Joe Biden On Domestic Violence: "We Can Change This Culture"
Vice President Joe Biden found himself in the political dog house after making not one, but two faux pas in stump speeches this week. But Biden redeemed himself by Friday, tightening his platform on domestic violence in what is no doubt an appeal to female voters. While speaking at the Democratic National Committee's women's leadership forum in Denver, Biden denounced domestic violence and rape culture, urging the American public — particularly men — that it's up to us to "change this culture." We may have just forgiven you, Biden.
In his address, Biden brought up a number of recent controversies, including the abuse cases of NFL players and the on-going federal investigation into the sexual assault policies of more than 50 U.S. colleges. The vice president acknowledged that victim-blaming, which has become so ingrained in our culture, needs to be eradicated to end violence against women:
We will have won when every young woman in America knows it's never appropriate to ask, 'What did I do?'
Biden also took this opportunity to make a plea to young men, emphasizing that they have a responsibility to prevent violence and dissolve rape culture:
Men ... have to understand you have an obligation to intervene when you see violence take place. That's manhood. That's being a man. You are a coward if you do not stop him, speak to him. ... Without consent, no man has a right to touch a woman. We can change this culture.
According to The Denver Post, Biden was invited to the roundtable on domestic violence by Denver Mayor Michael Hancock, whose sister was a victim of domestic violence. The event also coincided with the 20th anniversary of the Violence Against Women Act (VAWA), a law that Biden famously drafted when he was a U.S. senator.
The roundtable came just as the White House launched its latest campaign, "It's On Us." The anti-sexual assault initiative will focus on college campuses, with an emphasis on encouraging young men to join the fight against rape culture.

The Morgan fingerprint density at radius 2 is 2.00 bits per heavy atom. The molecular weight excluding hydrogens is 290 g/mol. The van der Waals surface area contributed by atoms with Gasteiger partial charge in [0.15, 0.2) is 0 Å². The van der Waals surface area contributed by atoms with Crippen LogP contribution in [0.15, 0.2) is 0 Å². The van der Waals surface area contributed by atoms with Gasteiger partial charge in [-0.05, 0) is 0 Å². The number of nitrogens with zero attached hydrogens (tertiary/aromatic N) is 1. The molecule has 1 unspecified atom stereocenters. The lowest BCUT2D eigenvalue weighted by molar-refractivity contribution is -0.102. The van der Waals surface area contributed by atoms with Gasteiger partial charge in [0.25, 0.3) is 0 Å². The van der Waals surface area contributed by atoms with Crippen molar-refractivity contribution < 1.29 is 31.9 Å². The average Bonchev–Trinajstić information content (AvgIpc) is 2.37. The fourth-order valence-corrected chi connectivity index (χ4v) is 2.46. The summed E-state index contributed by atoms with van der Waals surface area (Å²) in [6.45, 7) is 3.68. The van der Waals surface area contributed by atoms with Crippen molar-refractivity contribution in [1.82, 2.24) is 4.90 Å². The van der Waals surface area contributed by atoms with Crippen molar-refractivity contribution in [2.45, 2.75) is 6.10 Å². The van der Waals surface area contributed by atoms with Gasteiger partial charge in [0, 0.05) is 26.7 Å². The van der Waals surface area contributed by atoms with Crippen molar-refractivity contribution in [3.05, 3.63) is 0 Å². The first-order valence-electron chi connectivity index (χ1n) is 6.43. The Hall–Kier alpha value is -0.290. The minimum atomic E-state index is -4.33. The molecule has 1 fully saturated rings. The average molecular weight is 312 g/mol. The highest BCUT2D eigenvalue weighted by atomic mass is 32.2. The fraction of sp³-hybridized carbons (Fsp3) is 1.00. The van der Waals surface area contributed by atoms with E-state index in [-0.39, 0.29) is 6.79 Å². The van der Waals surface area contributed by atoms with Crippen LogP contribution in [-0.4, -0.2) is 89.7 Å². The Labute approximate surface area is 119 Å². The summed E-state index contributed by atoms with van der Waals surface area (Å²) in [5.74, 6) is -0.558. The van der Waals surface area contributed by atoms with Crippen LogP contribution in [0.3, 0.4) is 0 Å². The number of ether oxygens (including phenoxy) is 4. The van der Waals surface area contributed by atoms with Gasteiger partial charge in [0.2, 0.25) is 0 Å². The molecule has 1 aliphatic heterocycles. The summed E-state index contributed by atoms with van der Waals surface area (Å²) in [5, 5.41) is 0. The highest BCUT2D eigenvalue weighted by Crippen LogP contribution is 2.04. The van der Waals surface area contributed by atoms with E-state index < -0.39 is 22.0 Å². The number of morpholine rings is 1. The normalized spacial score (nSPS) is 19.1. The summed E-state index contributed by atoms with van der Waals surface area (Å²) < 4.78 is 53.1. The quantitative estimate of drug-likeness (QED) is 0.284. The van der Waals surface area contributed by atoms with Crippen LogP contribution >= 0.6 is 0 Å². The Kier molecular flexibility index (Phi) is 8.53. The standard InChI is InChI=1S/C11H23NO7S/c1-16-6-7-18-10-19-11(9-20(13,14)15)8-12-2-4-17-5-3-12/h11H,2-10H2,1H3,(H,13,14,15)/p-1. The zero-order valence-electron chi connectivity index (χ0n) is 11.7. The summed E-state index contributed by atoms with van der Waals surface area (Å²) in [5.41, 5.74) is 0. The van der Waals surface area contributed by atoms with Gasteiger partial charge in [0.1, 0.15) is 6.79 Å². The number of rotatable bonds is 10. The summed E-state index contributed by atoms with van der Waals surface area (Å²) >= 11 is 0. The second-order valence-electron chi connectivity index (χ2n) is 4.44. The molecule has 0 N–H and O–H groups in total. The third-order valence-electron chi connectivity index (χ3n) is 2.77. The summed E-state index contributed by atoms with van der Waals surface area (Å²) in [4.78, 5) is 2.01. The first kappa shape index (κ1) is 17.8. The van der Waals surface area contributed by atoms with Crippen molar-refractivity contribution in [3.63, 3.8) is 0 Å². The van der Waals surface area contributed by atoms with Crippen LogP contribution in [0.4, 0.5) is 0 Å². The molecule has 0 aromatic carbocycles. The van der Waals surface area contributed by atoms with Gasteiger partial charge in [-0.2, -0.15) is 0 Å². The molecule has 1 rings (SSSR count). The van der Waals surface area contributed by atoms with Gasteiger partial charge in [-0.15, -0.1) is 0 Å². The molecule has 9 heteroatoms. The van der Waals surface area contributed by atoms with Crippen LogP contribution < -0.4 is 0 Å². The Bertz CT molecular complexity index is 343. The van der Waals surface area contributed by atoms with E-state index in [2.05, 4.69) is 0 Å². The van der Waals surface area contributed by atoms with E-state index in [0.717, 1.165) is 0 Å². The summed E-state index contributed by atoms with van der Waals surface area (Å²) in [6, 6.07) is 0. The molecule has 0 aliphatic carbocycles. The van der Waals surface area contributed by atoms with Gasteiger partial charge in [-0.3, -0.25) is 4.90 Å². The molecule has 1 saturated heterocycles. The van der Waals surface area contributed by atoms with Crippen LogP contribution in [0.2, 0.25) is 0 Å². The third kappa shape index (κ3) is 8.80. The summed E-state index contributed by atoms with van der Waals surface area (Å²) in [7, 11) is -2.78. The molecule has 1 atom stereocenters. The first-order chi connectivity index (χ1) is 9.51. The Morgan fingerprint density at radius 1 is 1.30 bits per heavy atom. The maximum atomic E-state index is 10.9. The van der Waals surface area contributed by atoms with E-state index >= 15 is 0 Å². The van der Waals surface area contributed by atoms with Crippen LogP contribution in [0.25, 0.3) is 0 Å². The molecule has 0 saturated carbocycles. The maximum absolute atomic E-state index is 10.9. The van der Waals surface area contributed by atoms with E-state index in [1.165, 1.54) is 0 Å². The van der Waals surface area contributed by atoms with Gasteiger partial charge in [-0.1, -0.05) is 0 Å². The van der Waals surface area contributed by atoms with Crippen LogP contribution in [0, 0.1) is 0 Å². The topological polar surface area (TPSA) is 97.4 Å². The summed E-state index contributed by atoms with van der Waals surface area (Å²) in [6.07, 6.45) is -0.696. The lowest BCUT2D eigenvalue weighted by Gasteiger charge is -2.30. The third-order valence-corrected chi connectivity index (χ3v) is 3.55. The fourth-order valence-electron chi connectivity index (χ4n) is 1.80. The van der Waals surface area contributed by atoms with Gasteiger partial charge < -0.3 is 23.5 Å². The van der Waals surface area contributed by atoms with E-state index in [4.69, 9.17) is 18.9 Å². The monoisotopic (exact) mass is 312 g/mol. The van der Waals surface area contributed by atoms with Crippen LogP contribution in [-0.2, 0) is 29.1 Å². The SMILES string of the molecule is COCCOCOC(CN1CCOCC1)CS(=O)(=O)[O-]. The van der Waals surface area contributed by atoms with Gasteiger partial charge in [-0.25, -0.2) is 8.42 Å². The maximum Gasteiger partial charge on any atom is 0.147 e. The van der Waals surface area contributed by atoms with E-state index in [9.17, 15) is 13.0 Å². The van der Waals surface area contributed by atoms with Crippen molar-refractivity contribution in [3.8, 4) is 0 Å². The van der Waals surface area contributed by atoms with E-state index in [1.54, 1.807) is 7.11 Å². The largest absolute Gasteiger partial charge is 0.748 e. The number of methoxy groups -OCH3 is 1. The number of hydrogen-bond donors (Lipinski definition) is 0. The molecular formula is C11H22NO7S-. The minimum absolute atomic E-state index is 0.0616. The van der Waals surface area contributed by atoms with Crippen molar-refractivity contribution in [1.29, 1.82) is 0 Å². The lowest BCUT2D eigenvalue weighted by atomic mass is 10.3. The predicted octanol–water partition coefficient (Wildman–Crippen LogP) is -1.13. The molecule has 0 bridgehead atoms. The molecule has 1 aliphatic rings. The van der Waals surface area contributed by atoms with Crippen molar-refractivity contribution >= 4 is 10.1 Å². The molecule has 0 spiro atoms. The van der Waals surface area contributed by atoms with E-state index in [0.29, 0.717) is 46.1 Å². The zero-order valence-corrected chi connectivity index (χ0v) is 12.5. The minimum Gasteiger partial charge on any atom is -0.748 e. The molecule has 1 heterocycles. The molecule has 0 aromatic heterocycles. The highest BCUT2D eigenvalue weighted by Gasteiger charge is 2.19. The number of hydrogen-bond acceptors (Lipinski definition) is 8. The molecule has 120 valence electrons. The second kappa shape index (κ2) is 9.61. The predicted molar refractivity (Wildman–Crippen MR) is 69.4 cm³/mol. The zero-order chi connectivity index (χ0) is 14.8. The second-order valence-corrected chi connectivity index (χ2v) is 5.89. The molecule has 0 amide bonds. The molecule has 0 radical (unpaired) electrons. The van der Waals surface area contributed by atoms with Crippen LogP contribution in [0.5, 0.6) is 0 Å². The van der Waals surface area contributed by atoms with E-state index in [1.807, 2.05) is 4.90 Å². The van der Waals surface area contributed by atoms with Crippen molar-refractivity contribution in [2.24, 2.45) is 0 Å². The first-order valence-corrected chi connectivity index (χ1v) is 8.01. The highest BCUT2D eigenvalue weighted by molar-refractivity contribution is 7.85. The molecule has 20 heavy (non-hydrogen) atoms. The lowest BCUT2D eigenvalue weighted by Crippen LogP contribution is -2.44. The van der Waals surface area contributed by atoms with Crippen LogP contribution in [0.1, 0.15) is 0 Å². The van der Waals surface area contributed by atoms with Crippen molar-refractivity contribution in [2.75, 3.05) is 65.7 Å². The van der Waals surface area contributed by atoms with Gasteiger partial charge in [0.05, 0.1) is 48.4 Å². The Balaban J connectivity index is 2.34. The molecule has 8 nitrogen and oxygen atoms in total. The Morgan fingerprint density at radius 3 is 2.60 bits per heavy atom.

Knowing Biden's history with VAWA, it's not surprising that he would deliver such an impassioned speech on domestic violence. This has been part of his plank for the last 20 years, and he has taken his advocacy all the way to the Obama administration with the appointment of the first ever White House Advisor on Violence Against Women. In 2011, Biden launched the 1is2many campaign, with the goal of reducing dating violence and sexual assault among teen girls and young women.
Still, Biden continues to make the news for a reason that is either depressing or hopeful, depending on your general outlook on life: No other contemporary male politician has been so forthright about ending sexual and physical violence against women than Biden. This is why Biden is celebrated, even for all the malarkey surrounding his verbal gaffes, but the plaudits he receives can come at the expense of the very culture he's trying to shape. We applaud Biden not for being the proverbial "good man," but for doing what's right. After all, do men really need a medal — or a monument — every time they say they're against sexual violence?
One day, I would like for Biden's anti-violence against women advocacy to not be a news story. In the meantime, I think it's safe to say you've redeemed yourself, Joe.
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